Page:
Where We Belong(5)

By: Fox Brison

Christ they were actually telling the truth!

I was living ‘Into the Woods’, where happy ever afters were words that began the real story of life.

I grabbed one of the soft white towels hanging slackly on a hook behind the door and frantically rubbed at my skin.

Adopted. Fuck.


Still drying my hair I made my way through to the kitchen and opened the fridge. Nothing caught my eyes until they lit upon a bottle of Chardonnay. One squeaky pop later I poured myself a generous glass, giving myself an ironic toast. Like father, like… shit. I huffed disparagingly. My father could be a tee-totaller for all I know!

Antsy, I perched on the edge of the sofa, my fight or flight instincts engaged in an epic battle. I glanced at the clock aware my alone time was coming to an end. As if conjured by magic I heard the front door open and Leo’s keys rattle into the bowl on the bureau.

“Hey, Darling, how’d it go with Mum and Dad?” he asked cheerfully. My parents adored Leo and insisted he call them Mum and Dad, but I never liked it. They weren’t his mum and dad they were mine...

At least they were up until three hours and seventeen minutes ago anyway.

“Yeah, it was okay.” I didn’t mention the letter. Why? Saying it aloud would force me to face what I wanted to run from. Flight was clearly winning tonight.

“Brianna, Darling.” It didn’t immediately register when he bent down on one knee. It didn’t immediately register when he lifted my chin to look at him instead of the glass of Chardonnay held slackly in my hand. It did register, however, when he proceeded to take the glass and place it on the table. The mood I was in? Bad move. Exceptionally bad move. His smile strived for loving, but achieved smug and patronising. Why had I never noticed this about him before? Shock was driving me to re-evaluate not only the relationship with my parents, but all of my relationships.

And I wasn’t certain I liked the conclusion I was starting to reach.

“I know things have been rough, and I was going to wait until your birthday to do this, but I can’t wait until May,” he continued unabated. Oblivious.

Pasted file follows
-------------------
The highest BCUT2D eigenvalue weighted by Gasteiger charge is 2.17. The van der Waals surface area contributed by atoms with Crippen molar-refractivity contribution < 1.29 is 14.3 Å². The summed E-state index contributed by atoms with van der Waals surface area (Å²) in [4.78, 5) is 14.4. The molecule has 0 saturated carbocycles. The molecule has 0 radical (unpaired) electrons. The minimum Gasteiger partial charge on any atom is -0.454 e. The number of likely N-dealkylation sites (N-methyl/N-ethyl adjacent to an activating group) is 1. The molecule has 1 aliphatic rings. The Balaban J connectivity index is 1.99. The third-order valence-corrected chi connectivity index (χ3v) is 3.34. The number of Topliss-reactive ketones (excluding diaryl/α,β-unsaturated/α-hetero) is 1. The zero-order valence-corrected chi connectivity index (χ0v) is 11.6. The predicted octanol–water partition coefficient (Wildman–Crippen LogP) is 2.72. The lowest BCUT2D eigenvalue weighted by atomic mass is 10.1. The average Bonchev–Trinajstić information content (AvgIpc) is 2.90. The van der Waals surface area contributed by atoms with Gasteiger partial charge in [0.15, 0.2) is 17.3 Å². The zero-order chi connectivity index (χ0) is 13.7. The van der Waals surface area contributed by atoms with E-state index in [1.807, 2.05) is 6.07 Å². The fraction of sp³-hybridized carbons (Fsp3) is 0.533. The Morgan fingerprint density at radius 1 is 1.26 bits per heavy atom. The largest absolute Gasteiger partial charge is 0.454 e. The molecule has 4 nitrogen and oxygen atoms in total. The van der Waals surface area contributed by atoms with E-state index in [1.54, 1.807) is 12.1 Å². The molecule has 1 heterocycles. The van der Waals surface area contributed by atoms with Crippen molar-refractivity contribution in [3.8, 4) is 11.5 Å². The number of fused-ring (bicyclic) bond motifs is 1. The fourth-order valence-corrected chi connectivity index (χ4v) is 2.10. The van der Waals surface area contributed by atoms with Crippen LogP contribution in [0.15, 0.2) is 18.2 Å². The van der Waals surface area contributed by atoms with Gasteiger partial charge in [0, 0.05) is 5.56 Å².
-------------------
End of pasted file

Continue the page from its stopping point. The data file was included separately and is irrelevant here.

Dear God, Leo, please don’t. Not now. I couldn’t get two words past the brain freeze which paralysed my face into a twisted grimace.

“Will you marry me?” He pulled a black box out of his pocket and opened the lid. Nestling inside was a huge and particularly ostentatious diamond engagement ring. It wasn’t me in the slightest, and it struck me that even after three years Leo still did not know me. Christ I don’t know why I was surprised, he continued to put sugar in my coffee when I only took it in tea.

“I can’t.” The refusal was much easier to deliver than I thought it would be, and that sucked for both of us.

Narcissism prompted an angry bark. “What?” He never in a million years considered I might actually say no.

“I can’t, Leo. You couldn’t have picked a worse time. I can’t think at the moment, never mind get married.” My tone was eerily calm and devoid of emotion.

“I get that you’re worried about your parents, but they’ll be fine. The wedding will be a boost for them too.”

He wasn’t listening. He rarely listened. “Leo,” I sighed. It would have been so much easier to say yes. Perhaps it would bring about an end to my insecurity, to my uncertainty.

But today had turned into a day of reckoning and I was done with taking the easy option.

Chapter 3


So question: where do you go when you’ve lost a sense of who you are? Me? I went to the one person who knew me better than I knew myself, my best friend Sam. We met as eleven year olds in chemistry class at Brentwood High School, and when I turned up unannounced at her small flat after the debacle of the adoption discovery, and barely an hour after turning down Leo’s marriage proposal, she simply let me in. She didn’t ask what was going on because she knew that when I was ready to talk, talk I would.

Until then I gratefully wallowed.

I was entrenched in her flat, and a crow bar would have had a job prying my arse off her futon, which was also my temporary bed. What had started out as a few days was briskly heading towards a few weeks. I should have been applying for jobs, I should have been answering the phone to my mother and Leo, both of whom were calling every hour on the hour (and several times in between) but instead I watched the rain and moped. When something you’re one hundred percent sure of ends up being pure fabrication? It’s a mind fuck.

And even that was an understatement.

Sam arrived home from work and dropped her work bag at the door. Mocha skin covered in a sheen of dust, and a long ebony ponytail hanging in damp curls through the back of her bleached baseball hat, screamed exhaustion, but her gorgeous brown eyes were beaming. Sparkies were in short supply in the capital, and after being laid off by McAteer Construction she had no trouble securing another job working on the new crossway railway line.